We identified widely distributed thrust and strike-slip faults within subducting oceanic crust in the Nankai Trough, southeast of the Kii Peninsula, Japan, on the basis of 2D and 3D seismic reflection data. The seafloor seaward of the trough axis is deformed by displacement on these intraoceanic reverse faults, producing topographic highs (part of Kashinosaki Knoll). Because the thrust faults extend to the Moho and offset the Moho reflection, they may be related to serpentinization of the mantle due to seawater invasion. These faults are seismically active, given that their geometries are consistent with the focal mechanisms of intraplate earthquakes and microearthquakes. The thrust faults appear to extend landward to a high-density dome within the accretionary prism off the Kii Peninsula. Because the dome and the associated thick accretionary prism are expected to generate high friction at the plate interface due to their large vertical load, the intraoceanic thrusts are likely to have grown with ongoing subduction. Furthermore, because the geometry of the fault system we identified off the Kii Peninsula has characteristics similar to faults at Zenisu Ridge east of our study area, the thrusts observed in the study area may be considered to be the westward continuation of those at Zenisu Ridge. Since the Euler rotation pole of relative motion between the Philippine Sea plate and Zenisu Ridge is consistent with the high-density dome off the Kii Peninsula, we interpret the high-density dome as well as Kashinosaki Knoll as a westward termination of the Zenisu compression zone.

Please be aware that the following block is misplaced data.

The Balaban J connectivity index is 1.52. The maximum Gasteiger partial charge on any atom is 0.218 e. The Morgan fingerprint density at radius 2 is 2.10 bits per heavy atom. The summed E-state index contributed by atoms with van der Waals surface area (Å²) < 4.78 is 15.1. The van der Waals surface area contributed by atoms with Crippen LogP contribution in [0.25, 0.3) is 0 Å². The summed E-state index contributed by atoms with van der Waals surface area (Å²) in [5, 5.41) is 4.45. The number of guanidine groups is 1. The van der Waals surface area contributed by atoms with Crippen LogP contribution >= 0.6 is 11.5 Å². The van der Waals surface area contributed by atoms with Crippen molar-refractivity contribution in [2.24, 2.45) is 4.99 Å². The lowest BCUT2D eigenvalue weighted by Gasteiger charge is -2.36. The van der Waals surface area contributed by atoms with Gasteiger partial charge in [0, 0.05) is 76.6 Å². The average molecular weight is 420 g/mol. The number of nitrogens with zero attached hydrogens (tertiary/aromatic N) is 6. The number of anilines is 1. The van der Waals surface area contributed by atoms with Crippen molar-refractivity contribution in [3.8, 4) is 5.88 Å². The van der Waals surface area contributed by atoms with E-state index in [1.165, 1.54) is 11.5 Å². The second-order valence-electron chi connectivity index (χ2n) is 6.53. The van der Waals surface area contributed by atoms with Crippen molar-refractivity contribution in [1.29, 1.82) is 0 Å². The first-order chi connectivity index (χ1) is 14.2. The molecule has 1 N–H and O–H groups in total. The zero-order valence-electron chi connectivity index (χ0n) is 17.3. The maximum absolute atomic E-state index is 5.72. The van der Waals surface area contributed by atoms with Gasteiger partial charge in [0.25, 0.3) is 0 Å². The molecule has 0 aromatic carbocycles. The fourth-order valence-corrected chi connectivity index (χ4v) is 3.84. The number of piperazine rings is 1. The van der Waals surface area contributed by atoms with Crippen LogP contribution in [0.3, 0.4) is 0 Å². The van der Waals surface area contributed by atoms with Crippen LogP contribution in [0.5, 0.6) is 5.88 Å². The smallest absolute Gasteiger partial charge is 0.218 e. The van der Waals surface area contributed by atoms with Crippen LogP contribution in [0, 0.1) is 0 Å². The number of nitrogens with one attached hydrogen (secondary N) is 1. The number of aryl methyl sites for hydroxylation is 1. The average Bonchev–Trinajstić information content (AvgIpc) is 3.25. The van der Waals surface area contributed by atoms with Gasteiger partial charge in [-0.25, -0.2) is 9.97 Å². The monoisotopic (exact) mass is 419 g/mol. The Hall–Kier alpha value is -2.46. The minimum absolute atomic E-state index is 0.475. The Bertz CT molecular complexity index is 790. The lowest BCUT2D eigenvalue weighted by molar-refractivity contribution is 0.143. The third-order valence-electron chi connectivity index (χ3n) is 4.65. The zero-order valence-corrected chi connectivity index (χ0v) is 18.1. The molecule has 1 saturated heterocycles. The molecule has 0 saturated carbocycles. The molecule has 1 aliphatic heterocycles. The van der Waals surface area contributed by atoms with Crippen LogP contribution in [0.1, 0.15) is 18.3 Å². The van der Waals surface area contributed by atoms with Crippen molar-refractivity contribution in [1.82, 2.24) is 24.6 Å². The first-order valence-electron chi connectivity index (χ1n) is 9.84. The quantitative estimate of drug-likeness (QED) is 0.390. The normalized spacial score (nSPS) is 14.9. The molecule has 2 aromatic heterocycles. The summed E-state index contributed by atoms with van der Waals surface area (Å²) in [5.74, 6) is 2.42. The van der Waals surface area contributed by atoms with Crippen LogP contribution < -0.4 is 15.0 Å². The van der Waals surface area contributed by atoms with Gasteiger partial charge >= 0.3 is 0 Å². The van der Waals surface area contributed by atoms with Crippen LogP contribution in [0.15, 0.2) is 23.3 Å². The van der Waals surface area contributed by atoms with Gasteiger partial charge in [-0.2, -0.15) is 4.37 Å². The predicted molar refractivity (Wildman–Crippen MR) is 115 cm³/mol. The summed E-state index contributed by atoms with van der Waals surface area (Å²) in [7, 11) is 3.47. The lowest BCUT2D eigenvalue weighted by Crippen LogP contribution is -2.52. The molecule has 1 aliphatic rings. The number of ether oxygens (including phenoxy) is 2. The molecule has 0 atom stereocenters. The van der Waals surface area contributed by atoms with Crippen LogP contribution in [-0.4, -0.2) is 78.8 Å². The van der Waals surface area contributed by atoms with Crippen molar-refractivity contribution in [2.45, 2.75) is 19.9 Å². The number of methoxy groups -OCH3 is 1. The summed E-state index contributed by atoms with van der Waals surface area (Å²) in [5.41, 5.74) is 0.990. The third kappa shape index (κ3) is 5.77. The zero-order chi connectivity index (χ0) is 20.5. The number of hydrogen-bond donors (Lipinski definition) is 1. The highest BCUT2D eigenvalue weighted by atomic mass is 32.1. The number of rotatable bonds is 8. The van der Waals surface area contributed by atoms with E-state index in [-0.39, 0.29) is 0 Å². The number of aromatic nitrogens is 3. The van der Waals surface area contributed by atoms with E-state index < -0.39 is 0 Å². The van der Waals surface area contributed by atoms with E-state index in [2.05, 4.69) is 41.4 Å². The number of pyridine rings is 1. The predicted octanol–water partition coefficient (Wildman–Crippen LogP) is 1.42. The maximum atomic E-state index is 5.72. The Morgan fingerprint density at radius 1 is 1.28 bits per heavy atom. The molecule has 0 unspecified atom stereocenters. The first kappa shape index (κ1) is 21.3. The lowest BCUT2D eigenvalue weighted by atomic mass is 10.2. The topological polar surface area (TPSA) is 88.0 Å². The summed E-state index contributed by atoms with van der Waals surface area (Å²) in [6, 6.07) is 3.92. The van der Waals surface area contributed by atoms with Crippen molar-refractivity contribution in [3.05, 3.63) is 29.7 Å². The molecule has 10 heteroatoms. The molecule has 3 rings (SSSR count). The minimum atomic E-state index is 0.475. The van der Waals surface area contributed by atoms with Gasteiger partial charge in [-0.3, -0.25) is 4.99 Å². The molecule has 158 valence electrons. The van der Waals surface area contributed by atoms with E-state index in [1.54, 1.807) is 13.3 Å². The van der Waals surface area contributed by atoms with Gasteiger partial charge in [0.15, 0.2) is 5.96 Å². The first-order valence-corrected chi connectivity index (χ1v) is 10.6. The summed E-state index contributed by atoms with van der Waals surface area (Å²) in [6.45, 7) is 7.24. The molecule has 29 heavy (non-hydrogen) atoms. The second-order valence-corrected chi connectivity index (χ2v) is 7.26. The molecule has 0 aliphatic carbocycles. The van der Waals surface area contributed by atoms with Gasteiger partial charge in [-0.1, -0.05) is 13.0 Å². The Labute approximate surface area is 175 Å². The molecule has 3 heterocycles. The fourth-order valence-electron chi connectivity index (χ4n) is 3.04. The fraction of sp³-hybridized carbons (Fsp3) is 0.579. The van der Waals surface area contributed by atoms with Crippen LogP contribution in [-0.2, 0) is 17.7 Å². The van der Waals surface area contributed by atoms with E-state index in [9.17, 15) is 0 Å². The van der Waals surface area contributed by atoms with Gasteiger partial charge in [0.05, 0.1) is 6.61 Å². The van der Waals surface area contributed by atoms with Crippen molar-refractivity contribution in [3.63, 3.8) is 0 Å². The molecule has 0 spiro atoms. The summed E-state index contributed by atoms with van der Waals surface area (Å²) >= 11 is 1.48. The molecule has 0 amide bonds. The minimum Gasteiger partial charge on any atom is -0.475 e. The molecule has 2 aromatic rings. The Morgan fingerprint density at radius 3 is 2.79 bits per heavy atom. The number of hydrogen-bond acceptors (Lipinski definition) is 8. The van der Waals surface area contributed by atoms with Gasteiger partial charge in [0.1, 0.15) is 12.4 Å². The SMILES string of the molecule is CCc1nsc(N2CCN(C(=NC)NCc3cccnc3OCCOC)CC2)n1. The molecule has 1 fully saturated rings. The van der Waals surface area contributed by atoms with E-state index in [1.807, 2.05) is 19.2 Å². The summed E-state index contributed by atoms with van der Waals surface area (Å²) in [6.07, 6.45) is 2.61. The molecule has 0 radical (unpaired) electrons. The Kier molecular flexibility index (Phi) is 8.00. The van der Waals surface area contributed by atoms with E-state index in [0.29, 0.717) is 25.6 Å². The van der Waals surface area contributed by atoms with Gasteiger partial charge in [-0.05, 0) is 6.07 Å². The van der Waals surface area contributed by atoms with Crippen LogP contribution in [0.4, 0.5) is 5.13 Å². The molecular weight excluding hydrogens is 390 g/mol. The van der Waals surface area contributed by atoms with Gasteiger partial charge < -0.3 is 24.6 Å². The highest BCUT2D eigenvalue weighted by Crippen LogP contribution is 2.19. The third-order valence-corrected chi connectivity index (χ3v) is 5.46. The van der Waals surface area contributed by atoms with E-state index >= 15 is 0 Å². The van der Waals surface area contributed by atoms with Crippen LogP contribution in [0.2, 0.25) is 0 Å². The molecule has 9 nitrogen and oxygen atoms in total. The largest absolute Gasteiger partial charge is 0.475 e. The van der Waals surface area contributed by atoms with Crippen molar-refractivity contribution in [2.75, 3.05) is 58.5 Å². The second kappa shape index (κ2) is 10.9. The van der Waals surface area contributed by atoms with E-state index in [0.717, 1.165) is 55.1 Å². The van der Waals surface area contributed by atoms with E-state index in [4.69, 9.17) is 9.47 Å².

All Science Journal Classification (ASJC) codes
- Earth-Surface Processes